Of course, states that adopt the IRC and IBC can (and do) amend them, adding their own special rules and compliance paths. In Rhode Island, for example, the state has tried to simplify even the prescriptive wind provisions in the IRC. In place of the IRC's extensive section on "braced wall" options, Rhode Island's "Appendix L" just calls for a 4-foot-wide shearwall at every building corner and at least every 25 feet — blocked at panel edges, nailed at 6 inches on-center, and with an anchor and doubled studs at each end. (Alternatively, a window opening may occur as close as 2 feet from the corner, but only if the shearwall section is made 8 feet wide instead of 4.) It's simple, but if you deviate from it, you need an engineer to review and approve the change.

I don't particularly like the limits on window location or the prescriptive tables they replaced. I never use the prescriptive methods, even if I'm in a zone where they apply, because I know that at some point I'm going to want a window or something where the rules don't allow it. So I just get an engineer on board from the beginning and assume that he'll be reviewing the plans. That way I can control both the appearance and the structure of the house.

Designing Around Shearwalls

Near the water, I like to use the shingle style, a tradition that includes a lot of jogs and bays. The corners and short wall sections add rigidity to the structure.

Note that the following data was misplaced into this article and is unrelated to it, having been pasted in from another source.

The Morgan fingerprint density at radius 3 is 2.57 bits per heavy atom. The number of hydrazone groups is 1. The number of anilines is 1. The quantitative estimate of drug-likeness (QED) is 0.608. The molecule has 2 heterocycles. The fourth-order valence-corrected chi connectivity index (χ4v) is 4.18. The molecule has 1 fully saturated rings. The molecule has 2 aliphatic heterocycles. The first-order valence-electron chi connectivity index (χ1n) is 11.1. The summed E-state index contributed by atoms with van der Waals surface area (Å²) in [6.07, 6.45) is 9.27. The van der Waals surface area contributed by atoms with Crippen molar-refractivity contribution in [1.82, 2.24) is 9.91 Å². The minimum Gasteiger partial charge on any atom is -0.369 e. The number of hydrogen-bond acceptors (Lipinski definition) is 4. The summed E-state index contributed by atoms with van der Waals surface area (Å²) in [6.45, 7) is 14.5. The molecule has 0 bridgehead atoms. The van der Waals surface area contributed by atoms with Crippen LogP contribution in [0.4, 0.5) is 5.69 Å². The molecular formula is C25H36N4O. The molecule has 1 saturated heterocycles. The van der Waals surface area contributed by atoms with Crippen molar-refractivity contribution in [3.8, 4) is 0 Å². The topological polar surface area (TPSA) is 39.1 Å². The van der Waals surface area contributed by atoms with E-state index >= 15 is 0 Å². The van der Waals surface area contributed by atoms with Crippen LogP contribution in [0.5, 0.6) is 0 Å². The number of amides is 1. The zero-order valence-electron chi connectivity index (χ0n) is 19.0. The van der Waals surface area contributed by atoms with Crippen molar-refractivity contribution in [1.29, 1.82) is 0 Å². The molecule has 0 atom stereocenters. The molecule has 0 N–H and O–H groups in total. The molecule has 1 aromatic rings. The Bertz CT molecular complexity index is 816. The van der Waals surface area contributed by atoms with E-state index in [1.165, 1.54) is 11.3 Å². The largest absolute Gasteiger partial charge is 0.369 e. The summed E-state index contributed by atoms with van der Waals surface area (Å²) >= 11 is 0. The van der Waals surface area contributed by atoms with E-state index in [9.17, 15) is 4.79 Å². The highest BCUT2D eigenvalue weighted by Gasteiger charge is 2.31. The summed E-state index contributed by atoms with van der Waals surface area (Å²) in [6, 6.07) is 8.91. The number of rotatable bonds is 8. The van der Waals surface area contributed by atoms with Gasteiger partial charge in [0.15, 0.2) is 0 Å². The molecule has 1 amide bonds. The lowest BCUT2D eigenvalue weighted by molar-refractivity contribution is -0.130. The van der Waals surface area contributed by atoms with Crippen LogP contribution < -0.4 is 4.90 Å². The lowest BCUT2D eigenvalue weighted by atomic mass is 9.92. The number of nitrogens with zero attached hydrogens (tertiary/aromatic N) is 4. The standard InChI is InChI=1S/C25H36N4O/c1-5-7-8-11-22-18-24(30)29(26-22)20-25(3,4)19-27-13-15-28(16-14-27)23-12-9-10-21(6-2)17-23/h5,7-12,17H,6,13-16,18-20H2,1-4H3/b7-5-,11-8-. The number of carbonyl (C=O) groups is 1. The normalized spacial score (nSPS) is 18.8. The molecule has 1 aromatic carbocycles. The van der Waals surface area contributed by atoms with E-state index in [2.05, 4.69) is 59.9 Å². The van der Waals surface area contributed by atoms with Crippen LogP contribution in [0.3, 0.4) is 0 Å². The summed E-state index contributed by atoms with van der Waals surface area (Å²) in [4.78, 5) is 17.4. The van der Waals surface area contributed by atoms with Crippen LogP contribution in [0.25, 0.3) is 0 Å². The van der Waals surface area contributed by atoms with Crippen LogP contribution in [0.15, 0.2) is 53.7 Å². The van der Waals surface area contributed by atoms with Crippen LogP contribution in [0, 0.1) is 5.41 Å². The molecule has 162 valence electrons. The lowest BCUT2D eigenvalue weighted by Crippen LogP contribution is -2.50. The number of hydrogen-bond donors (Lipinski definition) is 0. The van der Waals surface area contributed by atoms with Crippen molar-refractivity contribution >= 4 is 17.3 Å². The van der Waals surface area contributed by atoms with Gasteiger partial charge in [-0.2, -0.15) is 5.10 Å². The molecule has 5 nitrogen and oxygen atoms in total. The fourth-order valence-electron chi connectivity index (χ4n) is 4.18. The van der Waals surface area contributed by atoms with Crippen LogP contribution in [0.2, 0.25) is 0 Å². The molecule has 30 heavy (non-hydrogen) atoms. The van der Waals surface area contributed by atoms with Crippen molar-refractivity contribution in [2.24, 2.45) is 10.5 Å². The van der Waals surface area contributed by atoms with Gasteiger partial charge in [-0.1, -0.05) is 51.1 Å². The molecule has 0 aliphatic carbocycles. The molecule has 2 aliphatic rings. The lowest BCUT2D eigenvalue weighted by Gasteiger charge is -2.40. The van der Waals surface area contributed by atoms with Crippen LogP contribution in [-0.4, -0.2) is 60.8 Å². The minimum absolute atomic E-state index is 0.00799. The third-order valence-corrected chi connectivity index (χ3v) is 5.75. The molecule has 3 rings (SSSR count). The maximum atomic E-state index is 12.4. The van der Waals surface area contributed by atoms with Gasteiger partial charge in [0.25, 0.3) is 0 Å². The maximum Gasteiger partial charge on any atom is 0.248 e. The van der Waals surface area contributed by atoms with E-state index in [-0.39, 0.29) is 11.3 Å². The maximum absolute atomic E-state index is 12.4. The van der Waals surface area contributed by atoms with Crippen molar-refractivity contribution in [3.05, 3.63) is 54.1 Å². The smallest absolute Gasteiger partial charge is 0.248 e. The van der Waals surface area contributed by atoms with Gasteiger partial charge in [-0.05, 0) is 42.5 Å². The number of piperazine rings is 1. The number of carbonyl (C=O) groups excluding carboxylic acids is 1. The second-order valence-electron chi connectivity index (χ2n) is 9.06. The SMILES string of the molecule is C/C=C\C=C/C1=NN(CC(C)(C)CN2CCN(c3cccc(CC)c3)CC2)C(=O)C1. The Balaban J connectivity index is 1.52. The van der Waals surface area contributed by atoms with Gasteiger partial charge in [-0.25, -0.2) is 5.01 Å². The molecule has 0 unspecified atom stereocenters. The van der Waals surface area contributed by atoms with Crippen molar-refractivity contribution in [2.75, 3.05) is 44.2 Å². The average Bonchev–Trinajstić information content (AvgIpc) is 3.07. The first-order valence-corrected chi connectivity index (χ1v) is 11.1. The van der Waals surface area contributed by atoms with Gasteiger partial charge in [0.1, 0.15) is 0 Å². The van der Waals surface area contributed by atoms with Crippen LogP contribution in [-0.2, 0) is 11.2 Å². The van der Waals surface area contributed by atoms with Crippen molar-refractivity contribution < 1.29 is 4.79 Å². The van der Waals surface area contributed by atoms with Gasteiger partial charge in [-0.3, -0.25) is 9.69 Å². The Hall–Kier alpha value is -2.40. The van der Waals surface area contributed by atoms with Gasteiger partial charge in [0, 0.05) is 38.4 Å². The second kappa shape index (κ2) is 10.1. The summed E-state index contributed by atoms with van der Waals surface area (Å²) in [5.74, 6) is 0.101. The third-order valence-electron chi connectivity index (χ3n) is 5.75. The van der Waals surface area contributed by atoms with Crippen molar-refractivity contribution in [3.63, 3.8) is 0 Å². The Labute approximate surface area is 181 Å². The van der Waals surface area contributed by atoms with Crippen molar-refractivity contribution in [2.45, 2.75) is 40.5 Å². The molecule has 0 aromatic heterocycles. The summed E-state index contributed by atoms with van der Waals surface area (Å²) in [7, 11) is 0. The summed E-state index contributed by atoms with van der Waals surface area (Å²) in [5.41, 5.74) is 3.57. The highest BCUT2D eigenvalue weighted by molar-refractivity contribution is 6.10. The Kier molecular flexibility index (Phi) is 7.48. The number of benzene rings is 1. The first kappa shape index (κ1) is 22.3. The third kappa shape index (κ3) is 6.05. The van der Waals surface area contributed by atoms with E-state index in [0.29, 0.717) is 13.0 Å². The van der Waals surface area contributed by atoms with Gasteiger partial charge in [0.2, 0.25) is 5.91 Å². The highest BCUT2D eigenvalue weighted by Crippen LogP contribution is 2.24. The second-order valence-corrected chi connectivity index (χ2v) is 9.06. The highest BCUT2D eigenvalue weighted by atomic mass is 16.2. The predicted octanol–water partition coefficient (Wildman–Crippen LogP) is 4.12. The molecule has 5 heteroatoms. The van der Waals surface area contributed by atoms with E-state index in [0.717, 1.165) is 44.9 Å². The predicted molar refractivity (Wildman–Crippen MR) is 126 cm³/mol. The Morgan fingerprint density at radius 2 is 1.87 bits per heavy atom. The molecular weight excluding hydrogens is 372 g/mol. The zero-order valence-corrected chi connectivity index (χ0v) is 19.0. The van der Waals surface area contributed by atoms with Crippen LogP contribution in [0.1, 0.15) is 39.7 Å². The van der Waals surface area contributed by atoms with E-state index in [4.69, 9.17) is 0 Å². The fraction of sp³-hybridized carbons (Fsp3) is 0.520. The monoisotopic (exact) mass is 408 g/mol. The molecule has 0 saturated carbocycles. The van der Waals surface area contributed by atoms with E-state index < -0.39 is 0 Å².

I always identify the shearwall requirements at the beginning, before I start to make decisions about the floor plan. When I see that I'm going to need interior shearwalls, I can place walls that define the shapes of rooms in the house in a way that lets me use those same walls for shearwalls and also as bearing walls for the roof and floor gravity loads. It simplifies both the engineering analysis and the construction of the house, eliminating a lot of aggravation and expense.

To simplify the structural analysis, it's helpful to locate a few wall areas in each structure that can be left without windows. That way I don't have to analyze walls with openings ("perforated" shearwalls). Instead, I have the freedom to slide windows around any way I please in all the other walls.